ISSUE IS - Whether Sections 50C / 56(2)(vii)(b) can be invoked in cases of difference in the rates charged by a builder company from its customers in respect of similar flats. NO is the verdict.
Facts of the case:
The assessee is a builder/developer following the project completion method of accounting. During the previous year, the assessee offered net profit of Rs. 3.63 crores on completion of a project called 'Orchid Towers'. During assessment proceedings, the assessee was asked to furnish party-wise details of flats sold with details of name and addresses of the buyers, area of flat sold, total sale consideration, date of agreement, date of receipt of first payment etc. On the perusal of details as furnished, the AO concluded that there were variations in prices charged by the assessee to different customers. Therefore, he made addition of Rs.15.22 lakhs on the basis of difference between the rates charged in respect of similar flats. However, as a consequence to rectification application made by assessee, the AO reduced the addition of Rs.4.45 crores. On appeal, the CIT(A) sustained the addition to Rs.8.53 crores, on ground that value of the flats had to be considered not on the basis of consideration received but on application of the provisions of section 50C as well as section 56(2)(vii)(b)(ii). On further appeal, the ITAT held that Section 50C which had been invoked by the CIT (A) would have no application in the facts of the present case. Further, the impugned order also held that section 56(2)(vii)(b)(ii) would have no application as it applies to an individual or HUF only. Moreover, the impugned order held that section 56(2)(vii)(b)(ii) seeks to levy tax in the hands of the transferee of the flat i.e. purchase of flat without consideration or for consideration which was less than stamp duty value of the property in excess of Rs.50,000/-. In this case section 56(2)(vii)(b) (ii) was sought to be applied admittedly to a transferor. In the present facts the consideration received on sale of flats was offered as income under the head 'Profits and gains of business or profession'.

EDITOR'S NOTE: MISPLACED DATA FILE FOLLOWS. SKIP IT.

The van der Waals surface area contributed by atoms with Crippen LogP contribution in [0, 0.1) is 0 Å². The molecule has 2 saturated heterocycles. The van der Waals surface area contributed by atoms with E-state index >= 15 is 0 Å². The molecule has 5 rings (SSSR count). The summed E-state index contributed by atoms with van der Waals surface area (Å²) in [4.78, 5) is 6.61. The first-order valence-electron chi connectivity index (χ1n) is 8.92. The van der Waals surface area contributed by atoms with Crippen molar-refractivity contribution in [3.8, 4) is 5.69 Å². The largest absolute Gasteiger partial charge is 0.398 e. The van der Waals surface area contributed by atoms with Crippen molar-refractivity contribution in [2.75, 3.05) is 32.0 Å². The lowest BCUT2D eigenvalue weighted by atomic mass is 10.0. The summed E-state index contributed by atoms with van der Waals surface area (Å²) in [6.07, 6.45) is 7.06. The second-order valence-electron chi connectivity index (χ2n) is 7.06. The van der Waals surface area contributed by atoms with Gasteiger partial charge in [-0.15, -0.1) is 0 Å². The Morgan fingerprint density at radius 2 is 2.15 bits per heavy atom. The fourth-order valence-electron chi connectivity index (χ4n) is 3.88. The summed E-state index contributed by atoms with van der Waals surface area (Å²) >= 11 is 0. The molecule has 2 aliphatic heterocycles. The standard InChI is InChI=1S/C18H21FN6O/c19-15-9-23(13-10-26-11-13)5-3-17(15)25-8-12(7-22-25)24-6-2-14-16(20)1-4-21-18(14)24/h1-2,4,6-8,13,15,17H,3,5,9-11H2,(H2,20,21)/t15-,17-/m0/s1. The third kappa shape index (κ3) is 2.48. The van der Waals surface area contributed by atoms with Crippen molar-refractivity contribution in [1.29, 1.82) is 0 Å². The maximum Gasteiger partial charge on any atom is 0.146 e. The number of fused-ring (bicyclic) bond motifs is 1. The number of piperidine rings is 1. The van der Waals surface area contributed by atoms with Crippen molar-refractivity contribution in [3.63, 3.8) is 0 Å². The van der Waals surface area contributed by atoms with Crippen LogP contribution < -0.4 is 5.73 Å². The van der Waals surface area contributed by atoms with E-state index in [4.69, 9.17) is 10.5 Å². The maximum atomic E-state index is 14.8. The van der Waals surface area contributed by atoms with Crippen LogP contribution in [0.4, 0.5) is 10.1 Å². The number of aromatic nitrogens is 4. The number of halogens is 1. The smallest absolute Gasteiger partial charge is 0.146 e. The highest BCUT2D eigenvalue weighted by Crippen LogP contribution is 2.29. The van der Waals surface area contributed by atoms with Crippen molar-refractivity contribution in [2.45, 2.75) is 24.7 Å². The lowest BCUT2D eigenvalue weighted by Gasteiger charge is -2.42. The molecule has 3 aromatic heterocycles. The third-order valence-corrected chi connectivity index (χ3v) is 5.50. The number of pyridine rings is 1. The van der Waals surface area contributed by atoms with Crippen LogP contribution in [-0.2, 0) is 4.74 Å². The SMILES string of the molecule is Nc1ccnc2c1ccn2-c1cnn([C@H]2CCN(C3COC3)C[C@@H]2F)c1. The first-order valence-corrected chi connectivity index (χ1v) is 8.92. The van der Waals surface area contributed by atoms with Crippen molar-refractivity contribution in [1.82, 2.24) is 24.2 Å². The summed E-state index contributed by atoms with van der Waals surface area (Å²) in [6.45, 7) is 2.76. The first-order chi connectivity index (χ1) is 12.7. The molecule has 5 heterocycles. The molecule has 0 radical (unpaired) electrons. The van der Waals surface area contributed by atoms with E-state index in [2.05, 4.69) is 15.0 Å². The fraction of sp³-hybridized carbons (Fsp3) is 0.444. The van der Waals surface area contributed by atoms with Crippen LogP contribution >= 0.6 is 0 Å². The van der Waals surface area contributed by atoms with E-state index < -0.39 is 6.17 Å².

On appeal, the HC held that,
++ it is self evident from reading of section 50C that it would not have any application while determining 'Profits and gains of business or profession'. This is so as its application is only limited to computation of income chargeable under the head 'Capital gains' as is evident from specific reference in sub-section (1) of section 50 to section 48 of the Act i.e. mode of computation of capital gains. In fact section 50C can only govern the valuation of property to determine capital gains and cannot govern valuation of transfer of assets i.e. stock in trade. This view is further strengthened by the fact that section 43CA has been introduced into the Act w.e.f. 1st April, 2014 which governs taking of full value of consideration for transfer of assets other than capital assets on the basis of stamp duty valuation. This section 43CA finds a place as a part of Chapter IV-D - Profits and gains of business or profession. Therefore, with effect from 1st April, 2014 the stamp duty valuation of assets sold could be taken as full value of consideration. Our above view that section 50C has no application to value stock in trade is also a view taken by Allahabad High Court in Commissioner of Income Tax vs. Ken Construction and Colonizers (P) Ltd. section 50C of the Act cannot be invoked to arrive at full consideration of sale of business asset;
++ so far application of section 56(2)(vii)(b)(ii) is concerned, it is self evident that it only applies to individuals and Hindu Undivided Family. Moreover, it seeks to tax the transferee of the property for having given consideration for which is less than the stamp value by Rs.50,000/- or more for purchase of the property. Thus, the observations of the Tribunal that it has no application is unexceptional. Lastly, the finding of Tribunal that the Assessing Officer did not deal with explanation offered by the assessee justifying the difference in prices of similar flats, is a finding of fact. This has not been shown to be perverse.